This is exactly correct, and a point more of our friends on the left should reflect on amidst their cheerleading for higher taxation. Just as a tax on pollution will reduce pollution, so will a medical device tax (such as the one imposed to help fund Obamacare) reduce the production of medical devices, incomes taxes will reduce income, sales taxes will reduce product sales and so on.
As the economy grows, the rich get nearly all the gains. The United States enjoyed an economic Golden Age from the end of World War II to about 1973. During that time, despite the fact that the top marginal tax rate never dropped below 70 percent (and stood at more than 90 percent until the early 1960s), growth in real gross domestic product (GDP) per capita averaged close to 2.5 percent a year. There is a widely held—and mythical—belief that the United States has been in the midst of a great stagnation ever since. The minuscule increase in the median household income, about 0.4 percent per year, supports this myth.
But the economy has not stagnated. Output per capita has risen more than 90 percent since 1975, or an average of 2.1 percent per year. That’s less than the figure for the Golden Age but not much less. The difference is that since the 1970s, virtually all the gains have gone to those at the top. The average income of the top 1 percent has tripled, while the median household income has increased by less than 20 percent.
The skewing of the income distribution, in short, imposes a cost on the vast majority of people. From 1975 to 2008, the median income of U.S. households rose by a total of $8,000 (in today’s dollars). Had the distribution remained the same as it was in the postwar years, the increase would have been $40,000. Instead of its current level, $50,000, the median income of U.S. households today would be $86,400.
Imagine a village of 10 people, each of whom produces 10 units of output, for 100 units total. Now imagine that two of the villagers adopt some new technology that enables them to double their output to 20, thus pushing up total production in the village to 120 units. While per capita output has grown by 2 units per person, or 20 percent, eight of the villagers are no more productive than before, so why should we expect their income to have grown?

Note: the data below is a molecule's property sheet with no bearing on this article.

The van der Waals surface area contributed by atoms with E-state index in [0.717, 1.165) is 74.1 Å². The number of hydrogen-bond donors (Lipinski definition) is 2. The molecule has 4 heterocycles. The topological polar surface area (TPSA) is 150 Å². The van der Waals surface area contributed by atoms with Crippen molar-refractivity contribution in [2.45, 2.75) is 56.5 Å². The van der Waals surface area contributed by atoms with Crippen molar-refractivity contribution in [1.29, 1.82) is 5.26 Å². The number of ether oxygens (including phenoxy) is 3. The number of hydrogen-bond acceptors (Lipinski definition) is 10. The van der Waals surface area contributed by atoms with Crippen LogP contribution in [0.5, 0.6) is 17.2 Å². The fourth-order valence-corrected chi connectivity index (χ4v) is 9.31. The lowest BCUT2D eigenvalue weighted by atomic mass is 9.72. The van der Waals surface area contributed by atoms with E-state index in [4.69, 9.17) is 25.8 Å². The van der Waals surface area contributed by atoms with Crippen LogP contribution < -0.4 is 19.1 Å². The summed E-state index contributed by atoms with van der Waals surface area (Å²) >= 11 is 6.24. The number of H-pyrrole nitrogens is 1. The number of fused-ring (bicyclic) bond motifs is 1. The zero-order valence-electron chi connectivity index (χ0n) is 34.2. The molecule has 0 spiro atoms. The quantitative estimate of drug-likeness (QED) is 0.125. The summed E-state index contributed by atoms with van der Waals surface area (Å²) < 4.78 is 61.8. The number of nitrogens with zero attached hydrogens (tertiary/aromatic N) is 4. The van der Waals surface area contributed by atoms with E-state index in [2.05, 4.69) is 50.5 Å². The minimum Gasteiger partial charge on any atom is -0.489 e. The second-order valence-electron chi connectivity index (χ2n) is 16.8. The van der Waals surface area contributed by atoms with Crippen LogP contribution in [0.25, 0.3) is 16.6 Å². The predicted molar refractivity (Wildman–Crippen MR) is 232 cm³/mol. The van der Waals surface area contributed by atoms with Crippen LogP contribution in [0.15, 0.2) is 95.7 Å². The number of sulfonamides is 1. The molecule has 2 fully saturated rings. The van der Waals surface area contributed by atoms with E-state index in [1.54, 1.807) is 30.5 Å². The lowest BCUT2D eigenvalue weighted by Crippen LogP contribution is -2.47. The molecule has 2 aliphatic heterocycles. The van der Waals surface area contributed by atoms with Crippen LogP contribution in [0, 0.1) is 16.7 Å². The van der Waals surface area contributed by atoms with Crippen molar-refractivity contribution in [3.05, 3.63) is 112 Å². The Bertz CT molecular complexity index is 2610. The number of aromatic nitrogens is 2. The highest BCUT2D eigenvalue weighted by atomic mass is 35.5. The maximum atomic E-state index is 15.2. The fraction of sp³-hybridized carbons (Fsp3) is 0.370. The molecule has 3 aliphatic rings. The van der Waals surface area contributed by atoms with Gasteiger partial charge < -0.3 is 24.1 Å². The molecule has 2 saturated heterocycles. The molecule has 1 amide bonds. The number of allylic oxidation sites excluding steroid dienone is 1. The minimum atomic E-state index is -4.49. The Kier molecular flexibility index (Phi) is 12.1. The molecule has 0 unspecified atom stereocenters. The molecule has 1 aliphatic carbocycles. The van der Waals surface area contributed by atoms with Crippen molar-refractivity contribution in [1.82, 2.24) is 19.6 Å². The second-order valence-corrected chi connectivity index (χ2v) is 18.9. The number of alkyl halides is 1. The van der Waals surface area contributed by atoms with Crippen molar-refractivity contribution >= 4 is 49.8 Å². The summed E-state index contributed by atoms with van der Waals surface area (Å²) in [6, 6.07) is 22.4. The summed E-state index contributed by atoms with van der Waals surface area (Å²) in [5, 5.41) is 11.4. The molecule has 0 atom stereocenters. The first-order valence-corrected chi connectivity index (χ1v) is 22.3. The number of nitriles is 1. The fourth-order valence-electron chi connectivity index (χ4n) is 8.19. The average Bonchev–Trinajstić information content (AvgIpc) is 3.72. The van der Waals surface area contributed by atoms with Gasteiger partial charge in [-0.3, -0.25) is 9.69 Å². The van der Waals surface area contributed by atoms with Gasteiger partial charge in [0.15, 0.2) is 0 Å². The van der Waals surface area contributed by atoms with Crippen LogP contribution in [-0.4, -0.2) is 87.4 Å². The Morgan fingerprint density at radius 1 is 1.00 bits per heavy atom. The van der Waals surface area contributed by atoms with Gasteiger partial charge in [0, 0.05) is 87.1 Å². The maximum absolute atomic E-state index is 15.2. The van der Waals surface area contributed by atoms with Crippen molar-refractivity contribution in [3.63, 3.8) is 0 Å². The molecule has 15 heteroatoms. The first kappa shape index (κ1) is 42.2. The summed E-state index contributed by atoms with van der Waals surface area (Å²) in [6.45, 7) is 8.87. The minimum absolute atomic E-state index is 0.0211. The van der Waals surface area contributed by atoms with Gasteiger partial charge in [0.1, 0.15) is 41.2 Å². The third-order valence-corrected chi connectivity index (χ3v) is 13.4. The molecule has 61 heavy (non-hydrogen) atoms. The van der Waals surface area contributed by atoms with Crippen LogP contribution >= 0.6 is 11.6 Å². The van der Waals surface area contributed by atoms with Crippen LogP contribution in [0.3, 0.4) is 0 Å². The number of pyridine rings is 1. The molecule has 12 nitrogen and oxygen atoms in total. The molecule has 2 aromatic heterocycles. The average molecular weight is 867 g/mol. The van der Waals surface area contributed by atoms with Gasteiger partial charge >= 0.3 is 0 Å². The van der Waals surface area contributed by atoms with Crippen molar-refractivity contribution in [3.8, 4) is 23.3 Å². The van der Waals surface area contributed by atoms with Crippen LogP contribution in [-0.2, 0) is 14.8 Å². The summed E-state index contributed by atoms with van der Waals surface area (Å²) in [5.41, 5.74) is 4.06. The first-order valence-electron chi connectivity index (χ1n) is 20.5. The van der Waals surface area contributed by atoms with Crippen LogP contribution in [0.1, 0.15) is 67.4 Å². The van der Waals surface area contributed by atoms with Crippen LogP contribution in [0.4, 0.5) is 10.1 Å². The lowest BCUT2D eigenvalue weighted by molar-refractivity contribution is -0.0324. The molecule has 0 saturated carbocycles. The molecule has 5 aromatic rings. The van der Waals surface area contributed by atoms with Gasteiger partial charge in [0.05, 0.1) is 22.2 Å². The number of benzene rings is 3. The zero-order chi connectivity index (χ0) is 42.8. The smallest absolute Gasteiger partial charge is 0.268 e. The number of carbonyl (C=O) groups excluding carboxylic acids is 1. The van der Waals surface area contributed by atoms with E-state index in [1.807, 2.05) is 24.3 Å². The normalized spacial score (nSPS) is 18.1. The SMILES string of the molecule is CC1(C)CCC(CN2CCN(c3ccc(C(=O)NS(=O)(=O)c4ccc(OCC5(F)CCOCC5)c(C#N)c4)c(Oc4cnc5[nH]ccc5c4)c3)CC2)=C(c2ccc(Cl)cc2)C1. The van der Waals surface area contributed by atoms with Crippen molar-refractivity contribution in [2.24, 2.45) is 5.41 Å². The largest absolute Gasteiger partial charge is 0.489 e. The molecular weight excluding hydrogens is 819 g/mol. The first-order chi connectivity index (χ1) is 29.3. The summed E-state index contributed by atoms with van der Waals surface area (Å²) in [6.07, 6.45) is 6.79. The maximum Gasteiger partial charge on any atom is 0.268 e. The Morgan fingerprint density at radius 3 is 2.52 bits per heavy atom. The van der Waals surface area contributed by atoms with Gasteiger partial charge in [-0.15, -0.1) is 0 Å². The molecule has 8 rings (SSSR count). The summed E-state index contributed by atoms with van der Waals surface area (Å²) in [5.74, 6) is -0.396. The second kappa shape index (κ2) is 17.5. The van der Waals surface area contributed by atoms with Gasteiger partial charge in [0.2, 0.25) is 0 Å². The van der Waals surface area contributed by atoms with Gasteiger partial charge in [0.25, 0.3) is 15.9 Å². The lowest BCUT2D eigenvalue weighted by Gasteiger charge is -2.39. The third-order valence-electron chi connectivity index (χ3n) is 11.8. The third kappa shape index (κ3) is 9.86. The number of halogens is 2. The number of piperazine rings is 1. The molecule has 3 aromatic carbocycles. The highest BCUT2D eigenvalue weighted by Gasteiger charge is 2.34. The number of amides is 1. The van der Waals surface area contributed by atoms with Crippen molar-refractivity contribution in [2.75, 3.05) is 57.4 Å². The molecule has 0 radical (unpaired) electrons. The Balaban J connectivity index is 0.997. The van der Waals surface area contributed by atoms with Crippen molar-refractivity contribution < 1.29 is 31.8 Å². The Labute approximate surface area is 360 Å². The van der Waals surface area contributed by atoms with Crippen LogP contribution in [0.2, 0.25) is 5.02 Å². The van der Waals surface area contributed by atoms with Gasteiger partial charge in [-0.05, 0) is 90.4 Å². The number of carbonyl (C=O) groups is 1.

More important, however, is that income is only a means to an end -- an improved standards of living -- and on that count one would be hard pressed to make the case that society is only 20 percent better off than forty years ago. Almost across the board, be it health care, housing, or even grocery stores, quality has increased. Not only has quality gone up, but many goods are also cheaper. Take for example, the telephone. In 1973, here's what a $35 phone ($175 in 2011 dollars) looked like:
Today, for only $25 more one can purchase (with contract) an iPhone 5 that includes not only the ability to make voice calls from almost anywhere (with long-distance included), but other features such as a camera and video camera, access to a wealth of information, alarm clock, music and even the ability to watch broadcasts over the cellular network in near high-definition quality:
|Screen capture from my iPhone|
Many talented people focus narrowly on getting richer, to the exclusion of activities that might be more beneficial to society. The greater the number of very rich people, and the bigger their share of the pie, the more it seems that getting very rich is both feasible and desirable. For young people, going where the money is becomes more attractive than a career in science, education, or public service. As late as 1986, only 18 percent of Harvard graduates planned any sort of business career. In 2011, the figure was 41 percent, including 17 percent going into finance.
The new incentives affect the behavior of anyone with a decent shot at getting rich. CEOs of large corporations expect astronomical compensation packages. Wall Street executives pursue riskier lines of business in search of higher profits than they could earn through traditional banking or brokerage. Doctors and lawyers have an incentive to train for lucrative subspecialties, leaving a shortage of general practitioners and public defenders. All these brain drains impose costs on everyone else.
In 2009 alone, 16 percent more young college graduates worked for the federal government than in the previous year and 11 percent more for nonprofit groups, according to an analysis by The New York Times of data from the American Community Survey of the United States Census Bureau. A smaller Labor Department survey showed that the share of educated young people in these jobs continued to rise last year.
“It’s not uncommon for me to hear of over 100 applications for a nonprofit position, sometimes many more than that, and many more Ivy League college graduates applying than before,” said Diana Aviv, chief executive of Independent Sector, a trade group for nonprofits. “Some of these people haven’t been employed for a while and are happy to have something. But once they’re there, they’ve recalibrated and reoriented themselves toward public service.”